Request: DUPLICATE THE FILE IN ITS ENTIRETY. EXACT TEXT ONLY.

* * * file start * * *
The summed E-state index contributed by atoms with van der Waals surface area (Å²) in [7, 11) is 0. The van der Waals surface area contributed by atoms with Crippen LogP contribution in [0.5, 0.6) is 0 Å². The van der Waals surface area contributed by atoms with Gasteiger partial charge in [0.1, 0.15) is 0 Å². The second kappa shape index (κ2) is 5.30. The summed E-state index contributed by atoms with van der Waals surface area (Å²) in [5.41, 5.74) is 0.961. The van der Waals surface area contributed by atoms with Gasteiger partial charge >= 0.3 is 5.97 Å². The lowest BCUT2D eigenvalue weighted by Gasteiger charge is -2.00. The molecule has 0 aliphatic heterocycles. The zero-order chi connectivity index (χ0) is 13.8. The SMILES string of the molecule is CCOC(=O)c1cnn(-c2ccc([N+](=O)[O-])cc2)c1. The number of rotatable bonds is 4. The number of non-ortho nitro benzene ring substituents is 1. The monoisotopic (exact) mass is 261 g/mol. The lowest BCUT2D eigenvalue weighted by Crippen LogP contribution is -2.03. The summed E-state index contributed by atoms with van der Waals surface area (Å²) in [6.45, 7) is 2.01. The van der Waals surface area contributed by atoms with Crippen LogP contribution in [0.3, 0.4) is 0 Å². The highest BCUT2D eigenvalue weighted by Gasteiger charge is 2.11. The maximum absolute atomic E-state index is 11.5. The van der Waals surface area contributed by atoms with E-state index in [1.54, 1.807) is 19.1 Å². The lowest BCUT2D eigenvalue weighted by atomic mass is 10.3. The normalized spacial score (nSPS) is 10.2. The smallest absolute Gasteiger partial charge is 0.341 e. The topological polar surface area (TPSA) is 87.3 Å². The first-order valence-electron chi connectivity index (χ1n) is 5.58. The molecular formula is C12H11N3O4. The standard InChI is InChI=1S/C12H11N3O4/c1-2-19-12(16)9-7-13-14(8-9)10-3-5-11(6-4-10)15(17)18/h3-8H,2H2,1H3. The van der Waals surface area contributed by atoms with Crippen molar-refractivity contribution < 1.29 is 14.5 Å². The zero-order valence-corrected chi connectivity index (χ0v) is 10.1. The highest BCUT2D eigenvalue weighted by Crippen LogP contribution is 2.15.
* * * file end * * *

The summed E-state index contributed by atoms with van der Waals surface area (Å²) in [7, 11) is 0. The van der Waals surface area contributed by atoms with Crippen LogP contribution in [0.5, 0.6) is 0 Å². The van der Waals surface area contributed by atoms with Gasteiger partial charge in [0.1, 0.15) is 0 Å². The second kappa shape index (κ2) is 5.30. The summed E-state index contributed by atoms with van der Waals surface area (Å²) in [5.41, 5.74) is 0.961. The van der Waals surface area contributed by atoms with Gasteiger partial charge >= 0.3 is 5.97 Å². The lowest BCUT2D eigenvalue weighted by Gasteiger charge is -2.00. The molecule has 0 aliphatic heterocycles. The zero-order chi connectivity index (χ0) is 13.8. The SMILES string of the molecule is CCOC(=O)c1cnn(-c2ccc([N+](=O)[O-])cc2)c1. The number of rotatable bonds is 4. The number of non-ortho nitro benzene ring substituents is 1. The monoisotopic (exact) mass is 261 g/mol. The lowest BCUT2D eigenvalue weighted by Crippen LogP contribution is -2.03. The summed E-state index contributed by atoms with van der Waals surface area (Å²) in [6.45, 7) is 2.01. The van der Waals surface area contributed by atoms with Crippen LogP contribution in [0.3, 0.4) is 0 Å². The highest BCUT2D eigenvalue weighted by Gasteiger charge is 2.11. The maximum absolute atomic E-state index is 11.5. The van der Waals surface area contributed by atoms with E-state index in [1.54, 1.807) is 19.1 Å². The lowest BCUT2D eigenvalue weighted by atomic mass is 10.3. The normalized spacial score (nSPS) is 10.2. The smallest absolute Gasteiger partial charge is 0.341 e. The topological polar surface area (TPSA) is 87.3 Å². The first-order valence-electron chi connectivity index (χ1n) is 5.58. The molecular formula is C12H11N3O4. The standard InChI is InChI=1S/C12H11N3O4/c1-2-19-12(16)9-7-13-14(8-9)10-3-5-11(6-4-10)15(17)18/h3-8H,2H2,1H3. The van der Waals surface area contributed by atoms with Crippen molar-refractivity contribution < 1.29 is 14.5 Å². The zero-order valence-corrected chi connectivity index (χ0v) is 10.1. The highest BCUT2D eigenvalue weighted by Crippen LogP contribution is 2.15.